a fixture in Hollywood for nearly a full century, Norman Lloyd has passed away. An actor, producer, and director who’s been in show business since 1923, Lloyd might be best known for his role as Dr. Daniel Auschlander in the medical drama series St. Elsewhere in the 1980s, though that’s just one of many, many roles appreciated by his fans. Sadly, a family friend recently confirmed to Deadline that Lloyd died in his sleep on May 10 at his Los Angeles home at the age of 106.
“Norman had a great third act, with an annual birthday party until age 105 filled with notables,” Dean Hargrove, Lloyd’s close friend and a fellow TV producer, said of Lloyd’s life and legacy. “He was active until the end, steeped in great stories about the early days of Hollywood and New York theater.”
Other friends of Lloyd have also been paying tribute. Posting a photo of herself with Lloyd and her father, film critic Leonard Maltin, Maltin On Movies podcast co-host Jessie Maltin tweeted: “He played tennis with Charlie Chaplin, became Hitchcock’s right hand, and worked with everyone from Orson Welles to Amy Schumer. Time spent with him was nothing short of glorious. Calling Norman Lloyd a friend was truly an honor-we love you sir. RIP.”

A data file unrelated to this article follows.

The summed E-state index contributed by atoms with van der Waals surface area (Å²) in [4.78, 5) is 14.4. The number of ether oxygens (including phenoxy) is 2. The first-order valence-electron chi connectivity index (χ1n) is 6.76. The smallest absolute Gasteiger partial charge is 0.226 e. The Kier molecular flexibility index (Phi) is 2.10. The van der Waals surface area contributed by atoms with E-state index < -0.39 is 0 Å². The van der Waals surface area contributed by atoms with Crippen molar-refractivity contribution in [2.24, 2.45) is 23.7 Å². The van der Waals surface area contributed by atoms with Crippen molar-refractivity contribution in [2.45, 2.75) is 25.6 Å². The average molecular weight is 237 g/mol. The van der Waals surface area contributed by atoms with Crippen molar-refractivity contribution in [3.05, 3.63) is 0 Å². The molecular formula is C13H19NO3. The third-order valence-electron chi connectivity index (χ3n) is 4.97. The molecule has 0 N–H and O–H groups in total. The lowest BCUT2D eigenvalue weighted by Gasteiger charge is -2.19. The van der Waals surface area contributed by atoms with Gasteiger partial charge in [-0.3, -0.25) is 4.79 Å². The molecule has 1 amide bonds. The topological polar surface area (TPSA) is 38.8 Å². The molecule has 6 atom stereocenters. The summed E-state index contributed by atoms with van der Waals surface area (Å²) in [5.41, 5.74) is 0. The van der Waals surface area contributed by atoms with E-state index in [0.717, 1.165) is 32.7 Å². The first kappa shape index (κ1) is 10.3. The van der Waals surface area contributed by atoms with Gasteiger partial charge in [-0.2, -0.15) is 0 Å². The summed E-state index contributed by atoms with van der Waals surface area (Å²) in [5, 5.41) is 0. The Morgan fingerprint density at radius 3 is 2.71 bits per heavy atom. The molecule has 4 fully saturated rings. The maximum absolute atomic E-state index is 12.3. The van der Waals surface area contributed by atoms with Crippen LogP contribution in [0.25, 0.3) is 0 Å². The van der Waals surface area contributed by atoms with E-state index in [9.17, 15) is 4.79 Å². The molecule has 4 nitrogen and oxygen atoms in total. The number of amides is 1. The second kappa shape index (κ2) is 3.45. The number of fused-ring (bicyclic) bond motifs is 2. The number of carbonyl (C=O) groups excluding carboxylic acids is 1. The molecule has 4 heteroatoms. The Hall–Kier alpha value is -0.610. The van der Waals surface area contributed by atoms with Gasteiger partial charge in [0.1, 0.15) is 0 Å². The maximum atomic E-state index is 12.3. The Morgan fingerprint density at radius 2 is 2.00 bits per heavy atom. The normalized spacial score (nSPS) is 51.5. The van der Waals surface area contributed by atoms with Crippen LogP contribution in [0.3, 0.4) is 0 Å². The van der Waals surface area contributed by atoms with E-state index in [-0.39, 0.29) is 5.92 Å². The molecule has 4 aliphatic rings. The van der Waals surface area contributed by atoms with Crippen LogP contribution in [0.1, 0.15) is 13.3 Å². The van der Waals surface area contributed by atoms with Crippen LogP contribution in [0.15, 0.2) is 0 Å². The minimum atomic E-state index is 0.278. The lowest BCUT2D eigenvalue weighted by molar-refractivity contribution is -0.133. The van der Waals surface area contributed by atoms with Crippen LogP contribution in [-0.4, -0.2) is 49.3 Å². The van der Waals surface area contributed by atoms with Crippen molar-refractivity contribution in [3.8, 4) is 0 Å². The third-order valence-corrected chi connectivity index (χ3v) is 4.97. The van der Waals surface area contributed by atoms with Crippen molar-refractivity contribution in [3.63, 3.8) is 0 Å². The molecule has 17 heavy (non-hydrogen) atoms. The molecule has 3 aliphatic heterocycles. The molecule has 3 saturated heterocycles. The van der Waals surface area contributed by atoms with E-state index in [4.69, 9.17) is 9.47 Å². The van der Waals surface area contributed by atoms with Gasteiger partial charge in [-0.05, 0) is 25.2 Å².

“Oh Norman Lloyd you were so kind to me when I was a kid starting out. May you Rest In Peace dear man,” actress Rosanna Arquette also tweeted.
Sometimes referred to as Hollywood’s longest-living star, Lloyd began his career as a vaudeville performer as a child, becoming a full-fledged professional by the age of nine. He began his acting career with Orson Welles’ Mercury Theater and was a part of its very first production, a take on Shakespeare’s Julius Caesar. Lloyd then picked up a role in Welles’ legendary movie Citizen Kane, though he wound up leaving the project during pre-production.
Lloyd’s movie debut would officially come in Alfred Hitchcock’s 1942 movie Saboteur, which featured the actor in the role of a spy who falls from the top of the Statue of Liberty. When he later picked up work as a director, Lloyd continued to collaborate with Hitchcock by directing multiple installments of the series Alfred Hitchcock Presents. As an actor, Lloyd also appeared in various stories on the show.
Ultimately, Lloyd appeared in more than 60 movies and TV shows. Along with his popular role on St. Elsewhere and his work with Hitchcock, Lloyd’s other notable roles include working with Charlie Chaplin in Limelight (1952) and parts in Dead Poets Society, The Age of Innocence, and Trainwreck. He also had a big role on the TV series Seven Days and played Professor Galen on Star Trek: The Next Generation, with other TV credits including Modern Family, Wings, The Twilight Zone, and Murder, She Wrote.
At this time, our thoughts go out to Lloyd’s family and friends mourning the loss of his passing. During his lengthy career, Norman delivered some truly incredible work that will ensure that his legacy lives on forever. May he rest in peace. This news comes to us from Deadline.
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